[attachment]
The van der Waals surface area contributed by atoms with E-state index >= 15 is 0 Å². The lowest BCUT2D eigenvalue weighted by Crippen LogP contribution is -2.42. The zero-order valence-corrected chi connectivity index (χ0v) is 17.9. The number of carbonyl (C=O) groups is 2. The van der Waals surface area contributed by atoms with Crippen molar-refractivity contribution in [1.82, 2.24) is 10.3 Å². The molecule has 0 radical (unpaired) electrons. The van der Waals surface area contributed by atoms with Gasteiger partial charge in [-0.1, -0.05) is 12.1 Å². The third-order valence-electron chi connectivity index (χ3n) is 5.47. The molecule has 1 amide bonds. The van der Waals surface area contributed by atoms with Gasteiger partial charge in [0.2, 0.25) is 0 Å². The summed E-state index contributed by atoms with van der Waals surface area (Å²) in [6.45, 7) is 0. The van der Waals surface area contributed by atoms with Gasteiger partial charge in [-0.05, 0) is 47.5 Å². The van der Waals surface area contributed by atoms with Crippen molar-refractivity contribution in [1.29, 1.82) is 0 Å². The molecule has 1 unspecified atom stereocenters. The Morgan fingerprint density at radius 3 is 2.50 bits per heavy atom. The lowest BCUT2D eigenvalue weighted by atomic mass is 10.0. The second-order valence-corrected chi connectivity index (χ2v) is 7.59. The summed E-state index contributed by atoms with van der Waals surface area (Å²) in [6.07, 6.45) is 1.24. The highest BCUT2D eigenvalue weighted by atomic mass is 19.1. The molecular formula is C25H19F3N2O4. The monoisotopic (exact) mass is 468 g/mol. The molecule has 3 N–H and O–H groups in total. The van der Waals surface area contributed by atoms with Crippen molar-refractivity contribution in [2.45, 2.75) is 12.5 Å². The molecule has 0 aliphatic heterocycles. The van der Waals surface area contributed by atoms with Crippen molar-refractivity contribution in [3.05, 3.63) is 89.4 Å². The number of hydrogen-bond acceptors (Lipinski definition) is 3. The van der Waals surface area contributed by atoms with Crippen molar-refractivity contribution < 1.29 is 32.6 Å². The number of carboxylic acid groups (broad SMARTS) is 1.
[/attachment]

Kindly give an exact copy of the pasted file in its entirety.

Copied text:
The van der Waals surface area contributed by atoms with E-state index >= 15 is 0 Å². The lowest BCUT2D eigenvalue weighted by Crippen LogP contribution is -2.42. The zero-order valence-corrected chi connectivity index (χ0v) is 17.9. The number of carbonyl (C=O) groups is 2. The van der Waals surface area contributed by atoms with Crippen molar-refractivity contribution in [1.82, 2.24) is 10.3 Å². The molecule has 0 radical (unpaired) electrons. The van der Waals surface area contributed by atoms with Gasteiger partial charge in [-0.1, -0.05) is 12.1 Å². The third-order valence-electron chi connectivity index (χ3n) is 5.47. The molecule has 1 amide bonds. The van der Waals surface area contributed by atoms with Gasteiger partial charge in [0.2, 0.25) is 0 Å². The summed E-state index contributed by atoms with van der Waals surface area (Å²) in [6.45, 7) is 0. The van der Waals surface area contributed by atoms with Gasteiger partial charge in [-0.05, 0) is 47.5 Å². The van der Waals surface area contributed by atoms with Crippen molar-refractivity contribution in [1.29, 1.82) is 0 Å². The molecule has 1 unspecified atom stereocenters. The Morgan fingerprint density at radius 3 is 2.50 bits per heavy atom. The lowest BCUT2D eigenvalue weighted by atomic mass is 10.0. The second-order valence-corrected chi connectivity index (χ2v) is 7.59. The summed E-state index contributed by atoms with van der Waals surface area (Å²) in [6.07, 6.45) is 1.24. The highest BCUT2D eigenvalue weighted by atomic mass is 19.1. The molecular formula is C25H19F3N2O4. The monoisotopic (exact) mass is 468 g/mol. The molecule has 3 N–H and O–H groups in total. The van der Waals surface area contributed by atoms with Crippen molar-refractivity contribution in [2.45, 2.75) is 12.5 Å². The molecule has 0 aliphatic heterocycles. The van der Waals surface area contributed by atoms with Crippen molar-refractivity contribution in [3.05, 3.63) is 89.4 Å². The number of hydrogen-bond acceptors (Lipinski definition) is 3. The van der Waals surface area contributed by atoms with Crippen molar-refractivity contribution < 1.29 is 32.6 Å². The number of carboxylic acid groups (broad SMARTS) is 1.